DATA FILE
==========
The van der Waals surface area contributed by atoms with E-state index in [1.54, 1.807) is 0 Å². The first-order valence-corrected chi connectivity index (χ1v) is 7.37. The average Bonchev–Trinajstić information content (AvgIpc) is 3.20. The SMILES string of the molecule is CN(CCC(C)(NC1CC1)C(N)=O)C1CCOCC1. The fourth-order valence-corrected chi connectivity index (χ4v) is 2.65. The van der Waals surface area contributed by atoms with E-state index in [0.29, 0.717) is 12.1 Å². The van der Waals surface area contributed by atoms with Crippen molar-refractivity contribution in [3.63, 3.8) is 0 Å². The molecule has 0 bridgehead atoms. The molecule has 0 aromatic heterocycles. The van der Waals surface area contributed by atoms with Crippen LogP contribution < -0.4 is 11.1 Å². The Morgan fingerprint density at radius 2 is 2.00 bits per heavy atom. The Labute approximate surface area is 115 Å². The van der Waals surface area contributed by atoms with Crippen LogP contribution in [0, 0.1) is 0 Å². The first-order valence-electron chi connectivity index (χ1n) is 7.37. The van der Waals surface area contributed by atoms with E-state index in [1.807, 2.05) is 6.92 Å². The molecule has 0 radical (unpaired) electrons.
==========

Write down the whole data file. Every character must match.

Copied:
The van der Waals surface area contributed by atoms with E-state index in [1.54, 1.807) is 0 Å². The first-order valence-corrected chi connectivity index (χ1v) is 7.37. The average Bonchev–Trinajstić information content (AvgIpc) is 3.20. The SMILES string of the molecule is CN(CCC(C)(NC1CC1)C(N)=O)C1CCOCC1. The fourth-order valence-corrected chi connectivity index (χ4v) is 2.65. The van der Waals surface area contributed by atoms with E-state index in [0.29, 0.717) is 12.1 Å². The van der Waals surface area contributed by atoms with Crippen molar-refractivity contribution in [3.63, 3.8) is 0 Å². The molecule has 0 bridgehead atoms. The molecule has 0 aromatic heterocycles. The van der Waals surface area contributed by atoms with Crippen LogP contribution < -0.4 is 11.1 Å². The Morgan fingerprint density at radius 2 is 2.00 bits per heavy atom. The Labute approximate surface area is 115 Å². The van der Waals surface area contributed by atoms with Crippen LogP contribution in [0, 0.1) is 0 Å². The first-order valence-electron chi connectivity index (χ1n) is 7.37. The van der Waals surface area contributed by atoms with E-state index in [1.807, 2.05) is 6.92 Å². The molecule has 0 radical (unpaired) electrons.